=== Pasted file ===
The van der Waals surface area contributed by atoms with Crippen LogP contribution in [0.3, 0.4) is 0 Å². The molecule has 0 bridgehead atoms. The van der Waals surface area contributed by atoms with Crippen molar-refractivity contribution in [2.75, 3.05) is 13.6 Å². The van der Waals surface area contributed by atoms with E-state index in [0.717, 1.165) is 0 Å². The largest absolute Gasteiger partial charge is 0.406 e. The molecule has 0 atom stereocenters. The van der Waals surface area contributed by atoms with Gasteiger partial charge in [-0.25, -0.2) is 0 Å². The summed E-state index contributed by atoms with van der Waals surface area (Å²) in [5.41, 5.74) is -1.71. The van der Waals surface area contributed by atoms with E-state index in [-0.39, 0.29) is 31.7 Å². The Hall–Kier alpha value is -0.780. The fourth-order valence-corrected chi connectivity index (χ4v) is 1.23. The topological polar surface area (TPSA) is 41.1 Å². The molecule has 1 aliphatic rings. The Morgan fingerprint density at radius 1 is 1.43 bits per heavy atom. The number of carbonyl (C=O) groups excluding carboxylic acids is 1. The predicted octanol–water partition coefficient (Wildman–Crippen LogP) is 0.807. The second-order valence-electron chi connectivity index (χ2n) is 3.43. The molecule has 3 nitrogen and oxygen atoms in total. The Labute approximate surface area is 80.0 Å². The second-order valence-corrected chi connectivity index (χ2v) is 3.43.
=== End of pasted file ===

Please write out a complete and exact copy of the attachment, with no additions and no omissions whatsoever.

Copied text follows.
The van der Waals surface area contributed by atoms with Crippen LogP contribution in [0.3, 0.4) is 0 Å². The molecule has 0 bridgehead atoms. The van der Waals surface area contributed by atoms with Crippen molar-refractivity contribution in [2.75, 3.05) is 13.6 Å². The van der Waals surface area contributed by atoms with E-state index in [0.717, 1.165) is 0 Å². The largest absolute Gasteiger partial charge is 0.406 e. The molecule has 0 atom stereocenters. The van der Waals surface area contributed by atoms with Gasteiger partial charge in [-0.25, -0.2) is 0 Å². The summed E-state index contributed by atoms with van der Waals surface area (Å²) in [5.41, 5.74) is -1.71. The van der Waals surface area contributed by atoms with E-state index in [-0.39, 0.29) is 31.7 Å². The Hall–Kier alpha value is -0.780. The fourth-order valence-corrected chi connectivity index (χ4v) is 1.23. The topological polar surface area (TPSA) is 41.1 Å². The molecule has 1 aliphatic rings. The Morgan fingerprint density at radius 1 is 1.43 bits per heavy atom. The number of carbonyl (C=O) groups excluding carboxylic acids is 1. The predicted octanol–water partition coefficient (Wildman–Crippen LogP) is 0.807. The second-order valence-electron chi connectivity index (χ2n) is 3.43. The molecule has 3 nitrogen and oxygen atoms in total. The Labute approximate surface area is 80.0 Å². The second-order valence-corrected chi connectivity index (χ2v) is 3.43.